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Red shiner invasion and hybridization with blacktail shiner in the upper Coosa River, USA
WALTERS, DAVID M., M. J. BLUM, B. RASHLEIGH, B. J. Freeman, B. A. Porter, AND N. M. Burkhead. Red shiner invasion and hybridization with blacktail shiner in the upper Coosa River, USA. BIOLOGICAL INVASIONS. Springer Science+Business Media, 10(8):1229-1242, (2008).
Freshwater fish invasions of rivers in the Southeastern U.S. also provide unique opportunities for understanding ecological and genetic consequences of NIAS introductions. EERD has begun a collaborative and interdisciplinary study to evaluate the spread of red shiner (Cyprinella lutrensis) across Southeastern drainages relative to competition and hybridization with endemic blacktail shiners (C. venusta), land use patterns, and stream remediation scenarios. The research is aimed at determining whether spread and introgresive hybridization by C. lutrensisis facilitated by land use impacts on water quality (ie. urbanization and turbidity). Corresponding genetic studies on the longitudinal distribution of C. lutrensis x C. venusta hybridization will further indicate whether land use impacts on water quality correspond to genetic pathways of invasion. Additional laboratory studies on C. lutrensis and C. venusta mate recognition and hybrid fitness are being conducted to experimentally test whether increased turbidity eliminates or weakens interspecific reproductive barriers and increase rates of hybridization. The information gained from these studies will ultimately feed into spatially explicit population models to evaluate how remediation strategies might limit ecological competition and hybridization to maintain drainage specific evolutionary lineages of C. venusta and other native congeners. This research also represents an application of an integrative approach EERD is developing for assessing the condition of aquatic habitats based on landscape, community, and genetic analyses.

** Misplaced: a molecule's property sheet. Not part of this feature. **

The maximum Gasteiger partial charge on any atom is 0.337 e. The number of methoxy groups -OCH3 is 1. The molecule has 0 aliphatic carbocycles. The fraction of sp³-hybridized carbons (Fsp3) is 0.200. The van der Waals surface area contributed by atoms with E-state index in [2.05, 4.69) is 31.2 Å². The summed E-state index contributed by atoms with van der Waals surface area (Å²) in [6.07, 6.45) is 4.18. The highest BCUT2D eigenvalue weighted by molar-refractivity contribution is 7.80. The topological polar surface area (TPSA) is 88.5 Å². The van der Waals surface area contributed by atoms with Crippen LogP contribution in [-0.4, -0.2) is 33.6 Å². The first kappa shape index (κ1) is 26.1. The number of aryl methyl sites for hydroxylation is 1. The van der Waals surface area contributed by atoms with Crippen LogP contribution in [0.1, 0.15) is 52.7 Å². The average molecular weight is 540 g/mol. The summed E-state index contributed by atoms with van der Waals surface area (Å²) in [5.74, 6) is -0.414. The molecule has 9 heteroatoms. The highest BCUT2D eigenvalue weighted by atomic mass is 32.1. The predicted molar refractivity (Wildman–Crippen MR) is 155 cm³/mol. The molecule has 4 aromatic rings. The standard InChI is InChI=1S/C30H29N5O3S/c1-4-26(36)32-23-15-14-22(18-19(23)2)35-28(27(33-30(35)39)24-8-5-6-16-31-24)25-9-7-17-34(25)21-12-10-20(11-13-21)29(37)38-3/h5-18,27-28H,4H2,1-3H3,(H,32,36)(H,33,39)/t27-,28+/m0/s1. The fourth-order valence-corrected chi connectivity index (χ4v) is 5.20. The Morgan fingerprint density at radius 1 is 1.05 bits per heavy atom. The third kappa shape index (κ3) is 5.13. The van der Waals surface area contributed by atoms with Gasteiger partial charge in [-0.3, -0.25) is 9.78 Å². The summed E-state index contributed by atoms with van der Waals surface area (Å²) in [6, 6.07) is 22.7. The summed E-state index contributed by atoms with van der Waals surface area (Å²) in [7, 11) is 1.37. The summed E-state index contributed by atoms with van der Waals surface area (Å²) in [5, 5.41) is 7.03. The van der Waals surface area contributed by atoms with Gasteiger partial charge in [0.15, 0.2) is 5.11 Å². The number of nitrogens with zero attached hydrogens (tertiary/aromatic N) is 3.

Human disturbance increases the invasibility of lotic ecosystems and the likelihood of hybridization between invasive and native species. We investigated whether disturbance has contributed to the invasion of red shiner (Cyprinella lutrensis) and their hybridization with native blacktail shiner (C. venusta stigmatura) in the upper Coosa River System (UCRS). Historical collection records indicated that red shiners and hybrids have rapidly dispersed in the UCRS via large, mainstem rivers since the mid to late 1990s. We measured the occurrence and abundance of parental species and hybrids near tributary-mainstem confluences and characterized populations at these incipient contact zones by examining variation across morphological traits and molecular markers. Red shiners represented only 1.2% of total catch in tributaries yet introgression was widespread with hybrids accounting for 34% of total catch. Occurrence of red shiners and hybrids was highly correlated with occurrence of blacktail shiners, indicating that streams with native populations are preferentially colonized early in the invasion and that hybridization plays a key role in the establishment and expansion of invasive red shiners and their genome into new habitats. Tributary invasion was driven primarily through advanced generation hybrids exhibiting proportionately greater genomic contributions from blacktail shiner. Occurrence of red shiners and hybrids and the relative abundance of hybrids significantly increased with measures of human disturbance including turbidity, catchment agricultural land use, and low dissolved oxygen concentration. Our findings indicate that red shiners pose a serious threat to Southeast Cyprinella species diversity, given that 41% of these species hybridize with red shiner, that five major southeastern drainages have been invaded, and that these drainages are increasingly disturbed by urbanization.